The result was this spectacular castle that has become an icon in Portugal. It has a combination of architectural styles like Neo-Manueline, Neo-Islamic and Medieval.

The interior of the palace is richly furnished and decorated with elaborately tiled and richly painted walls.

5. Benagil Sea Cave, Algarve

Photo by Joke Langens on Unsplash

Located near the small fishing town of Algarve, this is one of the most famous and beautiful sea caves in the world. You can access both the top of the cave and underneath it.

The cave’s best view is from below, which you can access by small boat or kayak. Once under the cave, check out the eye that lets in the sunshine.

Take the boat to the cave from Benagil beach, for a less hectic trip try to go after summer when the waiting queue is shorter.

6. Chapel of Bones, Evora

By Alonso de Mendoza – Wikimedia

The Medieval Chapel of Bones in Evora is an enormously dark celebration of death. It is located within the Gothic church of São Francisco.

This chapel has a vaulted ceiling that is supported by eight columns. Most of the church is covered with human skulls and bones. There are more than 4,000 skulls that have been used to decorate the chapel.

Most of the skulls are real, they were dug from the monastic cemeteries in the area. This move was taken because the cemeteries were running out of space and they needed a central place to store the bones.

The first bones were moved in the 16th century by a monk who wanted to pass on the message of the inevitability of death.   

7. University of Coimbra, Coimbra

The University of Coimbra is Portugal’s oldest institution of higher learning. It was founded in 1290 by King Dinis.

This rich historical site is a UNESCO World Heritage Site. The Alta and Sofia wings of the university were former royal residence.

The university has a clock tower that was built in the 18th century.

Some of the must-see buildings at the university complex include the Royal Palace, St. Michael’s Chapel, the Hall of Great Acts, the Private Exam Room, and the Joanina Library.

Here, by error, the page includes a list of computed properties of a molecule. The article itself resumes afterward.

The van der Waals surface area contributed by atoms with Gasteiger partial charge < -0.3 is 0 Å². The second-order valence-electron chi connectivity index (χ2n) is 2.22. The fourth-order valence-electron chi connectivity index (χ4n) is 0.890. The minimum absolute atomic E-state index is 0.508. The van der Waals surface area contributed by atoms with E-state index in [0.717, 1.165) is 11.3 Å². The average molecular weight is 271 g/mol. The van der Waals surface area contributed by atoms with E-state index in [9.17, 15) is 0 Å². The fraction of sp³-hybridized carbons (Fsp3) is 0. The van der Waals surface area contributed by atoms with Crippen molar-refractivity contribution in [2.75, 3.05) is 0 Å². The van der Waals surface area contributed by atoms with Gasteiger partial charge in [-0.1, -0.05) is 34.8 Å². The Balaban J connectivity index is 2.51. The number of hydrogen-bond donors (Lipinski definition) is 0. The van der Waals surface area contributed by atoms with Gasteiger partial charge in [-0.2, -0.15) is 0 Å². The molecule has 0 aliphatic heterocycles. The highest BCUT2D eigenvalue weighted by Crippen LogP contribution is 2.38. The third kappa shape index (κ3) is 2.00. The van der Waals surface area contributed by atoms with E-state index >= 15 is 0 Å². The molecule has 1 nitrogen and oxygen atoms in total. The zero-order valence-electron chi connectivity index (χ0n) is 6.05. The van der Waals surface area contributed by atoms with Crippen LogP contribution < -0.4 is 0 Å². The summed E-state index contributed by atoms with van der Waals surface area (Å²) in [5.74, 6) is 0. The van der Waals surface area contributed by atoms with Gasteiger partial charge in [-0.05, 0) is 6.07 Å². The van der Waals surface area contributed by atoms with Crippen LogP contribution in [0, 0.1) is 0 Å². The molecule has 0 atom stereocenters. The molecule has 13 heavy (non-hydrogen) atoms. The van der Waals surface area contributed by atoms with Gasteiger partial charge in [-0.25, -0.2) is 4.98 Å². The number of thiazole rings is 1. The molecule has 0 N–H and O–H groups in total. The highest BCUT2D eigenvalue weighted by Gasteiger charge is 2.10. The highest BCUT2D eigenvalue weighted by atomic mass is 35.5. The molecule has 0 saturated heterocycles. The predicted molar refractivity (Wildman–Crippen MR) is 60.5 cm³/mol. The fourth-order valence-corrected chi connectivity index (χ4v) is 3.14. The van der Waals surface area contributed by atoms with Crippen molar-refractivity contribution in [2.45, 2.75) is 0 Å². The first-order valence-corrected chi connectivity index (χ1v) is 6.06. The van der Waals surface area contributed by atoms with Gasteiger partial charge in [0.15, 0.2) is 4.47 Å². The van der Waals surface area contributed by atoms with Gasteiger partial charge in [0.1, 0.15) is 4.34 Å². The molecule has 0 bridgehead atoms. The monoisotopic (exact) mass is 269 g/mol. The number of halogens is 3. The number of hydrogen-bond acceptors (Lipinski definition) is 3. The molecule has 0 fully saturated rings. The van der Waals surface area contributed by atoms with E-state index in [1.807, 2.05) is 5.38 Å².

8. Quinta da Regaleira Palace, Sintra

This palace displays different architectural designs fused. The architects included Gothic, Egyptian, Moorish, and Renaissance styles.

The palace is a UNESCO World Heritage Site. It was built in the 20th century and the most popular place in the palace is the Templar initiation wells.

There is an underground tunnel that leads to the beautiful garden where the wells are.

9. Convent of Christ, Tomar

This convent was built in 1160 and is now enlisted as a Heritage Site by UNESCO. It was initially used by the Knights of Templar.

The convent has different architectural elements like Gothic, Renaissance and Manueline designs.  

One can visit the complex to see the medieval castle, churches, chapels, and dazzling Manueline cloisters. Both the convent and castle complex is a historic and cultural monument.

10. Porto Cathedral, Porto

By Alvesgaspar – Wikimedia

You can never have enough tours of old cathedrals. When in Porto, pass by this imposing fortress-like cathedral that is part of Porto’s UNESCO heritage.

The cathedral was constructed in the 12th century. During the renovations that were done at the Cathedral, different architectural styles were employed such as Roman, Gothic, and Baroque.

The Gothic Cloister is a must-see highlight. Entrance here is not free but worth it.